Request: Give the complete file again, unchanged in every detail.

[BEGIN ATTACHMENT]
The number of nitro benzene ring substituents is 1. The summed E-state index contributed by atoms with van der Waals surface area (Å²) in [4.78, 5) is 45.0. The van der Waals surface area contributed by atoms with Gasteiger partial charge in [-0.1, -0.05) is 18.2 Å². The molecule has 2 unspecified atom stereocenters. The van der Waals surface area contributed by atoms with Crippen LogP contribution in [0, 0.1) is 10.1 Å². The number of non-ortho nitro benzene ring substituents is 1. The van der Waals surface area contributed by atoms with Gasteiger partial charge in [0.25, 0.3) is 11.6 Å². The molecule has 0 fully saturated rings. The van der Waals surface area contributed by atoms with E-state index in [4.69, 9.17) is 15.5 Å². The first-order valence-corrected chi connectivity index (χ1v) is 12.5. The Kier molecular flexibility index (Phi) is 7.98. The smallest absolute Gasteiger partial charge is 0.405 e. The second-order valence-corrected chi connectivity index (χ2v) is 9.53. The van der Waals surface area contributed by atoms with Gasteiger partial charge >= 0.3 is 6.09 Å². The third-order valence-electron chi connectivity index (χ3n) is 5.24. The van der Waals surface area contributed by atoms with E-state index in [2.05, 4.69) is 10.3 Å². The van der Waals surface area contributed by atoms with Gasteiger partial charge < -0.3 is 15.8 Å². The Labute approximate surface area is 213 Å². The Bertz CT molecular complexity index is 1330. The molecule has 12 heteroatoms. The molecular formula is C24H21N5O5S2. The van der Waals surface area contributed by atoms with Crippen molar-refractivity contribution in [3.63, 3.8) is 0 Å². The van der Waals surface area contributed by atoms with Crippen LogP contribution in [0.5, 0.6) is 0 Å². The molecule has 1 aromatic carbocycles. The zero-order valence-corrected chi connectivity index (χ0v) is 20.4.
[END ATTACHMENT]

The number of nitro benzene ring substituents is 1. The summed E-state index contributed by atoms with van der Waals surface area (Å²) in [4.78, 5) is 45.0. The van der Waals surface area contributed by atoms with Gasteiger partial charge in [-0.1, -0.05) is 18.2 Å². The molecule has 2 unspecified atom stereocenters. The van der Waals surface area contributed by atoms with Crippen LogP contribution in [0, 0.1) is 10.1 Å². The number of non-ortho nitro benzene ring substituents is 1. The van der Waals surface area contributed by atoms with Gasteiger partial charge in [0.25, 0.3) is 11.6 Å². The molecule has 0 fully saturated rings. The van der Waals surface area contributed by atoms with E-state index in [4.69, 9.17) is 15.5 Å². The first-order valence-corrected chi connectivity index (χ1v) is 12.5. The Kier molecular flexibility index (Phi) is 7.98. The smallest absolute Gasteiger partial charge is 0.405 e. The second-order valence-corrected chi connectivity index (χ2v) is 9.53. The van der Waals surface area contributed by atoms with Gasteiger partial charge >= 0.3 is 6.09 Å². The third-order valence-electron chi connectivity index (χ3n) is 5.24. The van der Waals surface area contributed by atoms with E-state index in [2.05, 4.69) is 10.3 Å². The van der Waals surface area contributed by atoms with Gasteiger partial charge < -0.3 is 15.8 Å². The Labute approximate surface area is 213 Å². The Bertz CT molecular complexity index is 1330. The molecule has 12 heteroatoms. The molecular formula is C24H21N5O5S2. The van der Waals surface area contributed by atoms with Crippen molar-refractivity contribution in [3.63, 3.8) is 0 Å². The van der Waals surface area contributed by atoms with Crippen LogP contribution in [0.5, 0.6) is 0 Å². The molecule has 1 aromatic carbocycles. The zero-order valence-corrected chi connectivity index (χ0v) is 20.4.